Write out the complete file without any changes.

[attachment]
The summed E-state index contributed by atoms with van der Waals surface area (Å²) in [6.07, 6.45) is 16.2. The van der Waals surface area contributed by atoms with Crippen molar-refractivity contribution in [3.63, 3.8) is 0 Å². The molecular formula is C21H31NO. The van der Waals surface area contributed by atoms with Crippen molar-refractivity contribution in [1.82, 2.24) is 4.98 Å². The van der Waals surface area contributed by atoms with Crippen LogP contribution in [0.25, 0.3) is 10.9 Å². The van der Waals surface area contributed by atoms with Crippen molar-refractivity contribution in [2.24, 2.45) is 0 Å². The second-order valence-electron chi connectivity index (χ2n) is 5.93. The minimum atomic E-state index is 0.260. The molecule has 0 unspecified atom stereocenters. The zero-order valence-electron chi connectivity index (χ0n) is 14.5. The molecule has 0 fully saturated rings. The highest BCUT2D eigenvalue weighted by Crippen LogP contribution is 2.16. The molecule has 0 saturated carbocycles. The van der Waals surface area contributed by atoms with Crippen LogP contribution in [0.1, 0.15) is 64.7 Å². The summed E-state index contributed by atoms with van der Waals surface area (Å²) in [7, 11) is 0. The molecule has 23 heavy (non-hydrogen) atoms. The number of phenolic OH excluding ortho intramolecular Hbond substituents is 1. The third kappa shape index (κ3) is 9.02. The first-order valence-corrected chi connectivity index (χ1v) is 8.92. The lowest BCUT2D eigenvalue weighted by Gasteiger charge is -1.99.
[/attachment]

The summed E-state index contributed by atoms with van der Waals surface area (Å²) in [6.07, 6.45) is 16.2. The van der Waals surface area contributed by atoms with Crippen molar-refractivity contribution in [3.63, 3.8) is 0 Å². The molecular formula is C21H31NO. The van der Waals surface area contributed by atoms with Crippen molar-refractivity contribution in [1.82, 2.24) is 4.98 Å². The van der Waals surface area contributed by atoms with Crippen LogP contribution in [0.25, 0.3) is 10.9 Å². The van der Waals surface area contributed by atoms with Crippen molar-refractivity contribution in [2.24, 2.45) is 0 Å². The second-order valence-electron chi connectivity index (χ2n) is 5.93. The minimum atomic E-state index is 0.260. The molecule has 0 unspecified atom stereocenters. The zero-order valence-electron chi connectivity index (χ0n) is 14.5. The molecule has 0 fully saturated rings. The highest BCUT2D eigenvalue weighted by Crippen LogP contribution is 2.16. The molecule has 0 saturated carbocycles. The van der Waals surface area contributed by atoms with Crippen LogP contribution in [0.1, 0.15) is 64.7 Å². The summed E-state index contributed by atoms with van der Waals surface area (Å²) in [7, 11) is 0. The molecule has 23 heavy (non-hydrogen) atoms. The number of phenolic OH excluding ortho intramolecular Hbond substituents is 1. The third kappa shape index (κ3) is 9.02. The first-order valence-corrected chi connectivity index (χ1v) is 8.92. The lowest BCUT2D eigenvalue weighted by Gasteiger charge is -1.99.